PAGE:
“My work is attached to the landscape tradition,” he explained to me early on. Indeed, his images of grasslands, rocks, skies, and ponds resonate, at first glance, with the built-in unconscious connection we have to seeing so many photographic still lifes, whether of the Ansel Adams, Minor White variety, where nothing is out of place and even the clouds feel posed, or the modernist inclusive aesthetic of the snapshot kids of the sixties, who did not seem to know how to take a photograph. For Anderson, the manipulation begins when he is out looking for things or shapes which catch his eye; it is a modern reverberation of photography’s stock in trade for manipulating images from the medium’s beginning. He has traveled and shot around the world from Mexico to Minnesota to Japan. For the new show, he worked in an eighty-acre private woodlands outside Louisburg, Kansas, going in all seasons and at all times of the day. Though his output is spare, each photograph achieves an iconic reach; he does not need to keep making over the same image. (repetition is one of photography’s greatest blessings and its curse, particularly in the landscape field that Anderson works in.)

Looking at Anderson’s photographs, one comes to understand that they represent a multiplicity of references: the pure classicism of Adams and Edward Weston; Anderson’s interest in the idea of travel as storytelling, as evinced in the unwinding pictorial narratives of Chinese scrolls and the pithy haikus of the medieval wandering poet Basho; his background in film and his academic education framed by the Field painters and the Abstract Expressionists. Images such as creekbed (2006) or vines #4 (2006) yield the full range of Anderson’s pursuits. Vibrant in color, the pictures trigger associations to movies and to paintings. I am reminded of Werner Herzog’s films, such as Aguirre, whenever I look at vines #4 and his masterful grasslands casts a joyful reflection onto Pollock’s swirling all-over works, in which space and place combine into a texture of emotions. The recent grasslands 2, bleached out and reminiscent of Anselm Keifer’s large constructions of straw, exerts a strange pull on the viewer to explain why the scene is so haunting and yet comforting somehow, too. The manipulation comes into play when Anderson adds to an image’s naturalness; in creekbed, he moved a long branch to make it tell a story and digitally repeated a tiny red leaf as decoration. Anything is possible in nature — like a two-headed calf — but it is Anderson’s prerequisite to create a natural world that is surreptitiously man-made and then re-made. Man cannot help but have a point-of-view; nature is just itself. To forge a connection between the two opposites, Anderson will stretch a photograph, printing an impossible view of too much at once, like a crane shot from far overhead in a movie. As a final touch of whimsey, some photographs even show a hint of the horizon and the sky. Tracking these pictures from side to side, corner to corner, creates new photographs within themselves.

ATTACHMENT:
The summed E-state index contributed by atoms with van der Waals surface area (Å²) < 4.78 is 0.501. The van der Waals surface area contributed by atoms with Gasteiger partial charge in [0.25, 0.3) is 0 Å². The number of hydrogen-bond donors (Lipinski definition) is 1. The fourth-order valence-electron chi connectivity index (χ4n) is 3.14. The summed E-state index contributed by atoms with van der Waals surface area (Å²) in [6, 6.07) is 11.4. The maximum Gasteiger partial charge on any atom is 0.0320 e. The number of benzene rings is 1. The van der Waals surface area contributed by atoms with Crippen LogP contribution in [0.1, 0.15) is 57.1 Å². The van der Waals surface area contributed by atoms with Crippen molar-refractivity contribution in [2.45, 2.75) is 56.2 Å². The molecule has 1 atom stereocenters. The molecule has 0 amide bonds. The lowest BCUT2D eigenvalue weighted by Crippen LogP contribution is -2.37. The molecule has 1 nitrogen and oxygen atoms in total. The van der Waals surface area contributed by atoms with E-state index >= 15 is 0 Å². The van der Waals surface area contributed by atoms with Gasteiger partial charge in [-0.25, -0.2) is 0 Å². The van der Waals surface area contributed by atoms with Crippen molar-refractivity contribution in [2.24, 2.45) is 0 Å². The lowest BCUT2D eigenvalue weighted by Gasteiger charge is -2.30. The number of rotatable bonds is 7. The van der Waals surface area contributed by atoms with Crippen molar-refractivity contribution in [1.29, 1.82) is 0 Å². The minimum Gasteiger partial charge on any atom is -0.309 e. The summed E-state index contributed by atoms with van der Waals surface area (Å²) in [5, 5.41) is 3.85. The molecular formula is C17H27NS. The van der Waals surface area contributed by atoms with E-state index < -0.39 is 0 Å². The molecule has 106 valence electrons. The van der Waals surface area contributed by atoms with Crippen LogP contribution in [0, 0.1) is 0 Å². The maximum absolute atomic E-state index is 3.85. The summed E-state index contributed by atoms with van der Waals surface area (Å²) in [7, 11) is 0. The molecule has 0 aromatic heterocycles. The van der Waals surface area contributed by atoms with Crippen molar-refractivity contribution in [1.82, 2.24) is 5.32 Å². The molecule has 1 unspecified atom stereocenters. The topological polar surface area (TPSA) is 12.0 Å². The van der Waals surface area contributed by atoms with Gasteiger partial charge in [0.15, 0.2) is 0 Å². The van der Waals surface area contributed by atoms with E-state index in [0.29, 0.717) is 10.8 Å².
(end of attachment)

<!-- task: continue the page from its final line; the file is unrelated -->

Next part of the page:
Anderson is pleased by the multifarious interpretations of his photographs, but for him the process takes precedence. He speaks about “the process of going out and coming in, even just going out into the backyard.” In conversation, he repeatedly goes back to the Japanese aesthetic of the rock garden, where rocks and other items are placed so as to appear organic, yet the placement favors a spiritual sensibility that nature necessarily leaves out.

“Form is how memory works,” the critic Peter Schjeldahl has noted; in Scott Anderson’s man-made nature photographs, the contradiction is necessary to following the art. One need not have traveled where Anderson did to shoot his photographs to find something in them, or to care what he applied to them. Form creates its own memories, its own tensions, its own joys; the photograph is an excuse, almost, for the photographer to find himself going over old ground, in more ways than one.